December 8, 2012

The price of not extending unemployment insurance

Greg Kaufmann, Nation - If Congress doesn’t extend the unemployment insurance program by the end of this year, 2 million workers will lose their benefits between Christmas and New Years Day, another 1 million by April 2013 and more than 5 million people will be without benefits by the end of 2013, according to the National Employment Law Project. This would occur at a moment when there are still 12 million people unemployed, and there are approximately 3.4 unemployed applicants for every available job opening.

“The jobs are still not there,” says Edith Harrison, 59, who lives in Colorado Springs and was laid off from her job at a senior assisted living facility in August. “How can you cut unemployment benefits off, and blame someone for not being able to get a job, when they didn’t create the situation?”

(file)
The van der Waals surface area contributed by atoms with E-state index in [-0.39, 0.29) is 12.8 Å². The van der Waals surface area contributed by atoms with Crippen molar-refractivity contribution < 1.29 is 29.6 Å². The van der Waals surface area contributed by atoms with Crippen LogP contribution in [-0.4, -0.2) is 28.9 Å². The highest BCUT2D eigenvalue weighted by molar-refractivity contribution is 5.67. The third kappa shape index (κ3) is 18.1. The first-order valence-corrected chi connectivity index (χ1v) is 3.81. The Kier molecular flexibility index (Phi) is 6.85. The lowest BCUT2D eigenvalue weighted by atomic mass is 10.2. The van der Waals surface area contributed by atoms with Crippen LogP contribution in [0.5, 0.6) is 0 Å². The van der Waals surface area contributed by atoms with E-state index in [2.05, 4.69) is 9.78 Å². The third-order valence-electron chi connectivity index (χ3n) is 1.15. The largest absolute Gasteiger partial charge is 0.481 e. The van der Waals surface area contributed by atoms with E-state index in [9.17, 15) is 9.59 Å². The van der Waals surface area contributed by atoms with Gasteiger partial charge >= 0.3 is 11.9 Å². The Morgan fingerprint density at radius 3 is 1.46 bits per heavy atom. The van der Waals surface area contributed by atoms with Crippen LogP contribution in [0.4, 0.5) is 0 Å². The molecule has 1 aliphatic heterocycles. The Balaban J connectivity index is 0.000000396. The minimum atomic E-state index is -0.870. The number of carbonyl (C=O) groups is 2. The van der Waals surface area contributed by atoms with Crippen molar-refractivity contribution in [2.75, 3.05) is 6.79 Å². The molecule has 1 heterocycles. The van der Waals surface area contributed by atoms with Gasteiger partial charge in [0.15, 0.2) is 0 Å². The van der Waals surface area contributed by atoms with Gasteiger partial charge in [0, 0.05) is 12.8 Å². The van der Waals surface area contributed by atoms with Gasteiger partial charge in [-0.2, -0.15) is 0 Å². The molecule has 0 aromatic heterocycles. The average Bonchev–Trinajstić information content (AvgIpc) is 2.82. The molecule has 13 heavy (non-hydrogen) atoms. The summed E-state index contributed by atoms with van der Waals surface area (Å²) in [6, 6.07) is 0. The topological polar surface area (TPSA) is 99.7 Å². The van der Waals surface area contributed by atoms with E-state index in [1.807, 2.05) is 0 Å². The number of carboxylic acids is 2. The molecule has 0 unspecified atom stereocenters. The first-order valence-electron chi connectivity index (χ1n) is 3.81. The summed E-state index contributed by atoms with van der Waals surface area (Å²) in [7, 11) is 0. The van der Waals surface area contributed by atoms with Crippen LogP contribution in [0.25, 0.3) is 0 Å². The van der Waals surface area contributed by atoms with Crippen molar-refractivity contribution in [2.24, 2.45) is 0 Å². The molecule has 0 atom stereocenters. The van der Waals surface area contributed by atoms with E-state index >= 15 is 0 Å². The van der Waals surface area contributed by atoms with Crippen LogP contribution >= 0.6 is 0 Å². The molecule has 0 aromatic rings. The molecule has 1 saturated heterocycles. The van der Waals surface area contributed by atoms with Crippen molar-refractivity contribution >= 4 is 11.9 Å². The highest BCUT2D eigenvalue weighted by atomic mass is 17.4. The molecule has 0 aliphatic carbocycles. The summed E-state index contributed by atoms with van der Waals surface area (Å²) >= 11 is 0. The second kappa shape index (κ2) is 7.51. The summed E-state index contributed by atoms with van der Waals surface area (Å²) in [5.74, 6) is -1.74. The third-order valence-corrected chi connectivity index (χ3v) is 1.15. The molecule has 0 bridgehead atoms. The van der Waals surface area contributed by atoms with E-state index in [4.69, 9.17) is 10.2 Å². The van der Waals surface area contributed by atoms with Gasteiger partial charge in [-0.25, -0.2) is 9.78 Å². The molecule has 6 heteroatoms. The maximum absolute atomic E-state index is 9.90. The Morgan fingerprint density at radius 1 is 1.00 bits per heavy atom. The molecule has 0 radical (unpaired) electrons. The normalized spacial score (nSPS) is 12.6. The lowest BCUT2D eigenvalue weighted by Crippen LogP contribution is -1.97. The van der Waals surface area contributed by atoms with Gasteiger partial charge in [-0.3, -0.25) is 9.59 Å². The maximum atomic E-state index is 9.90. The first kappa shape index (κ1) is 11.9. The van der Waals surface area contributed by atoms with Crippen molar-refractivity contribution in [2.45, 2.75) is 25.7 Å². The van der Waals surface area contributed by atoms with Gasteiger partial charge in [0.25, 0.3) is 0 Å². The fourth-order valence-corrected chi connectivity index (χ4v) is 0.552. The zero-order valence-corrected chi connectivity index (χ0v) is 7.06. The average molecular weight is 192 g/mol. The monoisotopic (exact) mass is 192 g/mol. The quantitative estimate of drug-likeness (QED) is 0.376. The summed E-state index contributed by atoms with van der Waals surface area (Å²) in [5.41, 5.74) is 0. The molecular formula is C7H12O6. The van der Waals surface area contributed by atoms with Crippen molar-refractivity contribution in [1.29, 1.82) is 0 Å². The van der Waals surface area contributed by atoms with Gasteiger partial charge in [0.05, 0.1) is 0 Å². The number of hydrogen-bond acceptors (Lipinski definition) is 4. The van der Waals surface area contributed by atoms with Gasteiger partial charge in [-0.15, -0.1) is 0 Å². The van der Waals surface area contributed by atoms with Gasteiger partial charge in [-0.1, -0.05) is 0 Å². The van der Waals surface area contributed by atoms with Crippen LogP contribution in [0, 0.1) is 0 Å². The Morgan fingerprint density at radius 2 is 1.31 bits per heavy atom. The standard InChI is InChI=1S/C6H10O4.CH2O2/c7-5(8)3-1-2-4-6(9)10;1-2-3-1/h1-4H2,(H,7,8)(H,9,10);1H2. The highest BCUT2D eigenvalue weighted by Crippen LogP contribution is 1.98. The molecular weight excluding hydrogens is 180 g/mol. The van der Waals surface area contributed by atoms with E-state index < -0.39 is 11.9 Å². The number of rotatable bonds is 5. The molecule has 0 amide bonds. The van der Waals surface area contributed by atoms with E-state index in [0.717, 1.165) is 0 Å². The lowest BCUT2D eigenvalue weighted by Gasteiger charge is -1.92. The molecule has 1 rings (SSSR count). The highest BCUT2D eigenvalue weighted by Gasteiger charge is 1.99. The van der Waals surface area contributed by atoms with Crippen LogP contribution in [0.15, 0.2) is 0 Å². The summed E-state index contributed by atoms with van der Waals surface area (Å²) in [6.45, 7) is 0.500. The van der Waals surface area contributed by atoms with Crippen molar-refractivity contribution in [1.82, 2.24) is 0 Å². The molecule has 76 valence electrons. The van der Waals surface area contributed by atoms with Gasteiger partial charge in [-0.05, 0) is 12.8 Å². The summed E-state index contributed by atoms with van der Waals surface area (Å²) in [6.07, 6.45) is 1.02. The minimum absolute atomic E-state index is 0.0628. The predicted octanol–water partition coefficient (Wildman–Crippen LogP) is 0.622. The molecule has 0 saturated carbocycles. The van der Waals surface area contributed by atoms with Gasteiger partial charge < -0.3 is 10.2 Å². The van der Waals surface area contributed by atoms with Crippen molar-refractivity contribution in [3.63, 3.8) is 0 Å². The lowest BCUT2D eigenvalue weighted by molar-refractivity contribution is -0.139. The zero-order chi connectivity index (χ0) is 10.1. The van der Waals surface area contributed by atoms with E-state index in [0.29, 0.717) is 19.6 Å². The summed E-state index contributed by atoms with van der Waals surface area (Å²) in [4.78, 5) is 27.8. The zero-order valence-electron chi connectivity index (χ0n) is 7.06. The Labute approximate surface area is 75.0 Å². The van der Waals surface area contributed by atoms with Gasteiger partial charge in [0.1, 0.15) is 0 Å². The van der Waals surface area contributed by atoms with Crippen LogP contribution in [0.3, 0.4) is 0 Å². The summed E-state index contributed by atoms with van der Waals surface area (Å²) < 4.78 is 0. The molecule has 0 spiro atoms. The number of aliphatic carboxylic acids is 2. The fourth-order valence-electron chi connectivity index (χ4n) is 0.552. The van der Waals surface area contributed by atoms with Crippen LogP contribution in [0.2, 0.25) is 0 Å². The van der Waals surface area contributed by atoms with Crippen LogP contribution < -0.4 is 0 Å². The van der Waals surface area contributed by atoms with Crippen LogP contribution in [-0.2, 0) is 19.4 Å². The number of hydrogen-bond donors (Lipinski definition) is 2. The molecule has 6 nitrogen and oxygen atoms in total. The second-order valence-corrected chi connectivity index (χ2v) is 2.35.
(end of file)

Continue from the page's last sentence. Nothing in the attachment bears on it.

The anti-poverty effect of unemployment insurance is significant and undeniable. In 2010, the program lifted 3.2 million people above the poverty line (less than $18,000 for a family of three). In 2011, it lifted 2.3 million people above the line, including 620,000 children. (The program had less of a poverty reducing effect last year in part because a provision in the Recovery Act that paid an additional $25 per week in benefits was allowed to expire.) The average benefit is just $291 per week and it covers approximately 40 percent of a typical family’s food, housing and transportation costs.

1 comment:

Anonymous said...

“How can you cut unemployment benefits off, and blame someone for not being able to get a job, when they didn’t create the situation?”

The filthy rich have succeeded in raising Ms Harrison's consciousness. That was a mistake, as they will learn.